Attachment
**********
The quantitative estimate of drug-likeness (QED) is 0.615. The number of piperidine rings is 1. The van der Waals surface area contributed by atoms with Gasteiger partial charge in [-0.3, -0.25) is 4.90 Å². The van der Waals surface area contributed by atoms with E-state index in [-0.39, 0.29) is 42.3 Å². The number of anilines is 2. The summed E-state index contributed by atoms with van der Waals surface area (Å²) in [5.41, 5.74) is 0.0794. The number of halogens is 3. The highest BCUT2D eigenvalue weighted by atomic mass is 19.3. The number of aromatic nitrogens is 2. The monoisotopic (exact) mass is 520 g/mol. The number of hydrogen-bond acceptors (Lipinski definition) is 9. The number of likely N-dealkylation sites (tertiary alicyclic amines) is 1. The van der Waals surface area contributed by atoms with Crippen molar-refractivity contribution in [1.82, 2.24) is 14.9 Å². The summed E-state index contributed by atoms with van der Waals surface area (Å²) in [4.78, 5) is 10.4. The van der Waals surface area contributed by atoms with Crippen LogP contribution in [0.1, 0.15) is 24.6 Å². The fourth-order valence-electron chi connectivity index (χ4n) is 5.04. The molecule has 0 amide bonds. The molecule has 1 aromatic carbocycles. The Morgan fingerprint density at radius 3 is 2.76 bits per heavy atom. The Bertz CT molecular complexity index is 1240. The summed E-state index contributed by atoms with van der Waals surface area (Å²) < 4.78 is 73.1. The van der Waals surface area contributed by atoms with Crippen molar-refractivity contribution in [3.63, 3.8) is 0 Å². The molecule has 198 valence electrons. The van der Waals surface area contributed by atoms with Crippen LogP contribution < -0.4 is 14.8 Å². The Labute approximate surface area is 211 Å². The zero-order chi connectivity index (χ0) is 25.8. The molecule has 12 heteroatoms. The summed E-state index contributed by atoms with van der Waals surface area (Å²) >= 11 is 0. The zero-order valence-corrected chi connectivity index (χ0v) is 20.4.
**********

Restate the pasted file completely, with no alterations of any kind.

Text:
The quantitative estimate of drug-likeness (QED) is 0.615. The number of piperidine rings is 1. The van der Waals surface area contributed by atoms with Gasteiger partial charge in [-0.3, -0.25) is 4.90 Å². The van der Waals surface area contributed by atoms with E-state index in [-0.39, 0.29) is 42.3 Å². The number of anilines is 2. The summed E-state index contributed by atoms with van der Waals surface area (Å²) in [5.41, 5.74) is 0.0794. The number of halogens is 3. The highest BCUT2D eigenvalue weighted by atomic mass is 19.3. The number of aromatic nitrogens is 2. The monoisotopic (exact) mass is 520 g/mol. The number of hydrogen-bond acceptors (Lipinski definition) is 9. The number of likely N-dealkylation sites (tertiary alicyclic amines) is 1. The van der Waals surface area contributed by atoms with Crippen molar-refractivity contribution in [1.82, 2.24) is 14.9 Å². The summed E-state index contributed by atoms with van der Waals surface area (Å²) in [4.78, 5) is 10.4. The van der Waals surface area contributed by atoms with Crippen LogP contribution in [0.1, 0.15) is 24.6 Å². The fourth-order valence-electron chi connectivity index (χ4n) is 5.04. The molecule has 0 amide bonds. The molecule has 1 aromatic carbocycles. The Morgan fingerprint density at radius 3 is 2.76 bits per heavy atom. The Bertz CT molecular complexity index is 1240. The summed E-state index contributed by atoms with van der Waals surface area (Å²) < 4.78 is 73.1. The van der Waals surface area contributed by atoms with Crippen molar-refractivity contribution in [3.63, 3.8) is 0 Å². The molecule has 198 valence electrons. The van der Waals surface area contributed by atoms with Crippen LogP contribution < -0.4 is 14.8 Å². The Labute approximate surface area is 211 Å². The zero-order chi connectivity index (χ0) is 25.8. The molecule has 12 heteroatoms. The summed E-state index contributed by atoms with van der Waals surface area (Å²) >= 11 is 0. The zero-order valence-corrected chi connectivity index (χ0v) is 20.4.